Sunday, 21 September 2014

NO Chinese Privilege in Singapore (Part 1)

I read Prof Adeline Koh's Article on "Chinese Privilege in Singapore" and her references a few times, and felt compelled to enjoin her debate despite her wish that as a Chinese Singaporean in the majority, I "should shut up". 
To Prof Adeline, for me to speak up would be considered repulsively defensive and to deny the obvious existence of Chinese privilege in Singapore. What kind of argument is that, Professor? To disagree with you is to agree with your proposition? 

Well, young 18-year old Singaporean Justin Leow, pointed out her “unfunny irony” and reiterated that her article is one and the same. The silencing of majority views is not only divisive and rude. The silencing of majority views is also not a solution to a better understanding of discrimination and inequality in Singapore.

Of paramount truth is that the silencing of majority views is also racist.

Adeline offered no evidence that "Chinese privilege in Singapore (is) being very real". Her personal feelings of Chinese privilege came from an ill-conceived comparison and understanding that "Chinese privilege (which) is very similar to how white privilege functions".

Her superimposition of US black-white race relations onto the Singapore context is plainly improper and wrong.  Such comparison is so far removed from the real history of Chinese-Malay relations in Singapore. Therein lies the fundamental flaw in her analysis.

Firstly, US blacks were enslaved by whites for more than 400 years.  In Singapore, Chinese and Malays had lived in wonderful harmony until the Japanese came.  Race relations become politicized only after WW2 by ethnic-based political parties and later political elites in Malaya and Singapore.

Secondly, most US whites stereo-typed their fellow Blacks as largely inferior, lazy and do not measure up to "white" standards of intelligence, civility and social behaviors, pointing to factual statistics like "95% of homicides are Blacks killing Blacks" and "90% of prisoners are Blacks" .... etc. 

Very, very few Singaporeans believe that any individual members of the "other" race cannot achieve what any one of us can.  The facts speak well for Singapore - More Chinese numerically are poorer, have poor academic results, occupy lower income jobs, lived in cheaper housings ... etc.  In fact, Indian Singaporeans actually have better incomes among us. and Indians are less than half of Malays.

Indeed, if it truly existed, why "Chinese privilege" did not affect the Indian community to the extent that it has been accused of harming or retarding the progress of the Malays?  Adeline thesis is unable to answer this.

Thirdly, a mere majority in number DOES NOT confer a "privilege". South Africa during its Apartheid days had about 4 million Whites subjugating nearly 20 million Blacks for over 80 years.  At the formation of White Rhodesia (current Zimbabwe) in 1921, 862,319 Blacks were discriminated by 33,620 Whites who expropriated their land among other things.  And before her 1997 return to China, over 5 million Hong Kongers was colonised by White Britain who had about 26,000 Whites working on the island.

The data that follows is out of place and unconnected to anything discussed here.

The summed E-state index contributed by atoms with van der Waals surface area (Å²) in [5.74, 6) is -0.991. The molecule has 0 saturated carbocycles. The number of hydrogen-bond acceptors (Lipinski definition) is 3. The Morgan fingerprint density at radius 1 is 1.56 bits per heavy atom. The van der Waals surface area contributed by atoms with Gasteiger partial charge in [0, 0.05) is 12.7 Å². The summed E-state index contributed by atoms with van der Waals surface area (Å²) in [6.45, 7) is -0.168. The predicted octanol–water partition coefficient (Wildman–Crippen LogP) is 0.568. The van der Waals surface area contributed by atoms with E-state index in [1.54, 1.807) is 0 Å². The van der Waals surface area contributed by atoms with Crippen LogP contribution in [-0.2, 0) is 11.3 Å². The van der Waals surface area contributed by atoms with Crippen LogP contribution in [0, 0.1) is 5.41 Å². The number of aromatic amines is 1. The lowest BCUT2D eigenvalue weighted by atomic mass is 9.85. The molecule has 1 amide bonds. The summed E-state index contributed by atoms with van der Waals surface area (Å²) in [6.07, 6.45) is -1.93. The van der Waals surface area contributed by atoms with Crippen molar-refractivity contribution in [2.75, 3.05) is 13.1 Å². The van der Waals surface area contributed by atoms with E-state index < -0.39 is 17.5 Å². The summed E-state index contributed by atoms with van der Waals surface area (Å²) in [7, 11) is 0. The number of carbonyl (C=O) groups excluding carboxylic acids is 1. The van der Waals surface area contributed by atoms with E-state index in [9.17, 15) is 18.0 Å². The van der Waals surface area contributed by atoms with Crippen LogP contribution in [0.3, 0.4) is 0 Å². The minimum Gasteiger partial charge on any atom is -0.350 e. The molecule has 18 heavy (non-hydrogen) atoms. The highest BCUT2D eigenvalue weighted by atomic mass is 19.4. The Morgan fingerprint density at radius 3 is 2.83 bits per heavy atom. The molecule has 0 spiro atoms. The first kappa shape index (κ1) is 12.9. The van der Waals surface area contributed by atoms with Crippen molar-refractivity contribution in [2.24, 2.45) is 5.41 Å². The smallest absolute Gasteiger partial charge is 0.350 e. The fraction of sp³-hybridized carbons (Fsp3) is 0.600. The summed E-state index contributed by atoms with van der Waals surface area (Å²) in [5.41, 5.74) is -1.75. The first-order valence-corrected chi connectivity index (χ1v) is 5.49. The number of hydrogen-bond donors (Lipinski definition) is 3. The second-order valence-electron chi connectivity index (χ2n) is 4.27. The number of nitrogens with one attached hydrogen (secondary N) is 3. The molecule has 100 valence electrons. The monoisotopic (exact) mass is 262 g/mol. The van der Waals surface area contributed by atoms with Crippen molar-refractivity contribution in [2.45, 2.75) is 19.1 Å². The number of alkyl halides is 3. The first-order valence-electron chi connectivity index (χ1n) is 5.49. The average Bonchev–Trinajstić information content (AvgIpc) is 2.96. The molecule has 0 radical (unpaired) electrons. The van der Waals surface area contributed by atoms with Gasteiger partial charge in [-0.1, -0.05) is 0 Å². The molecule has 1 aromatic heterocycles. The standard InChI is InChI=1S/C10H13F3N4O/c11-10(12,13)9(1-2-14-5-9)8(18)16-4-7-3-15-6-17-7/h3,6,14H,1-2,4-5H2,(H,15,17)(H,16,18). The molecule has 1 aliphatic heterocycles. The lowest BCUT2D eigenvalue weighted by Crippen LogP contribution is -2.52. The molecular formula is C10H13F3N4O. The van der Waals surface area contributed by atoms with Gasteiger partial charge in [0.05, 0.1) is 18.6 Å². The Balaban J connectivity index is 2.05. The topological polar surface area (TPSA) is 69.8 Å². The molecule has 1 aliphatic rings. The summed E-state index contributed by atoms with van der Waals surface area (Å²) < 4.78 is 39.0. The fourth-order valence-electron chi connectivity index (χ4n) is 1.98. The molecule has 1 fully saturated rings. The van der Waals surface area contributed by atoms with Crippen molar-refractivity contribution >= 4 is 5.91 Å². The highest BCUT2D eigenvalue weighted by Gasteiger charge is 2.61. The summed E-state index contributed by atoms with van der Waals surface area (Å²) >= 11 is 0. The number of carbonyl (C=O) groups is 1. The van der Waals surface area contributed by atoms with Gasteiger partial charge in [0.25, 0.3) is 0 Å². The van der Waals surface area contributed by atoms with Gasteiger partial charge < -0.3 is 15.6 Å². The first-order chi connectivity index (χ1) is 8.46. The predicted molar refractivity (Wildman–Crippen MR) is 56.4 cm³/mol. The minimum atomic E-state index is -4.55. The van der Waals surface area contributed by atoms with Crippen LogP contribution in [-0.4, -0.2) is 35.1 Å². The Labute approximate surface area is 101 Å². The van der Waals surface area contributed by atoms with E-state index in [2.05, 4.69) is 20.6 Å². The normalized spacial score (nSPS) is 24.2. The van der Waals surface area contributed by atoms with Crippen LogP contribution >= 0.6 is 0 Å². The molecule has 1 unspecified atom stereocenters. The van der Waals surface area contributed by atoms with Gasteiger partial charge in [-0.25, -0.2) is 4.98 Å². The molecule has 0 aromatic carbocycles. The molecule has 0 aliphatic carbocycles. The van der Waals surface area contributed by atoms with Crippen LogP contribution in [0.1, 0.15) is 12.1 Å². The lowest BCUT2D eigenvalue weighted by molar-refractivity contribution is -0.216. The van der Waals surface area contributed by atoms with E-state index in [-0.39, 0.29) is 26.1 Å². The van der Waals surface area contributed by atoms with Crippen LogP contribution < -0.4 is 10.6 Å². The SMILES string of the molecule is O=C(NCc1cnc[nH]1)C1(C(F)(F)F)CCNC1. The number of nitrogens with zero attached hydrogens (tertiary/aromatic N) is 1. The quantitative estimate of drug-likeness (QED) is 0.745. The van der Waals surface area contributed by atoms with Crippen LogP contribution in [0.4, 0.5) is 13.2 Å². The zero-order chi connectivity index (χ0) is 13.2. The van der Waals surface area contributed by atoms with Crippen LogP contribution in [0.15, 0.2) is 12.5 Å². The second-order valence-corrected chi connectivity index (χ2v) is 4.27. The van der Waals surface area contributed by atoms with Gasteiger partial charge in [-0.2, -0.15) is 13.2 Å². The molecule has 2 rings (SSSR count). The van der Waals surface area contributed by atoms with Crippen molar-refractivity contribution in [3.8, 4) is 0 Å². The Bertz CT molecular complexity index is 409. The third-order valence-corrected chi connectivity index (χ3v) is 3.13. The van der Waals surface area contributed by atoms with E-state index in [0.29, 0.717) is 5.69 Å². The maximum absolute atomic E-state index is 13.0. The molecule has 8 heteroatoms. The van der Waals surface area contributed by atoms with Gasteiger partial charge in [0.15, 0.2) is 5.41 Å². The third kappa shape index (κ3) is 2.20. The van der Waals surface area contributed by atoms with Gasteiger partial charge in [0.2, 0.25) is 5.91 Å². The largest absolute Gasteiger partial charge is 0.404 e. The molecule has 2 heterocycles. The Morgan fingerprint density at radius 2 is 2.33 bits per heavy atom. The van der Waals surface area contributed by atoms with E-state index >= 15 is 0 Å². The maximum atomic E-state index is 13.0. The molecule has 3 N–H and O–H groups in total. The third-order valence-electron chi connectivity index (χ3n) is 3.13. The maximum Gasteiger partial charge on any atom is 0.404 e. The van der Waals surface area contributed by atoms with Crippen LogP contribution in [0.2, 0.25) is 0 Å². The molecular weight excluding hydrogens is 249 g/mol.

To move from "majority" to "privileged", the majority race should be granted special benefits, advantages and immunities to the exclusion and disadvantages of the minority races by virtue of solely the "racial" criteria.   Like in Malaysia.

Better-informed Singaporeans, and those who migrated from Malaysia, understand and KNOW the facts of "Malay PRIVILEGE" in Malaysia.  Against that, we would also know that "Chinese PRIVILEGEs" simply in fact DO NOT exist in Singapore, as asserted by Adeline.

Research would discover that "MALAY privilege" in Malaysia seriously harms the interests as well as retarded the social progress and mobility of its Chinese, Indian and non-Malay minority races.  Many, many studies on these are available if interested.

Personally, I feel privileged as a Singaporean; gratefully privileged in fact by all the opportunities of education, housing, jobs, social amenities, mobility and freedom "regardless of race, language or religion" which are not readily enjoyed by most of my Chinese and Indian Malaysian friends just 1.2km away just because of their minority race status.

Yes, we Singaporeans are indeed privileged, by any global standard. But everyone needs to check his or her privilege now and then. When middle class Singaporeans expound the virtues of meritocracy, we need to consider how our family’s financial status has perhaps provided us with more opportunities (to both succeed and fail) than people from lower-income backgrounds.

When (Chinese) Singaporeans proclaim the success of Singapore’s multiculturalism, it is perhaps a good time to stop and think about whether our majority numbers have blinded us to issues of perceived prejudice and discrimination among and against minority/majority groups.

There is just too much misunderstanding, abuse and misuse of the hollow concept of race in Singapore. A lot of stereotyping and false ideologies has blinded us to our Fellow Singaporeans’ experiences in the belly of this Lion City.  

Need to go beyond mere misunderstanding and stereotyping. Go deeper than that.  Most of us live in Bubbles of ignorance, indifference and apathy. Often unaware, or refuse to be aware, of our ingrained prejudices and assumptions together with an unthinking thus willing blindness to things that don’t directly affect us.

We need to unpack the issues of social inequality and discrimination beyond mere racial categories. And we can start by stepping out of our bubbles, check our own Singaporean privileges, and have more compassion and empathy for our less fortunate fellows to inject real meaning into the National Day refrains “Singapore – my People, my Home” and “Singapore - One People, One Nation”. 

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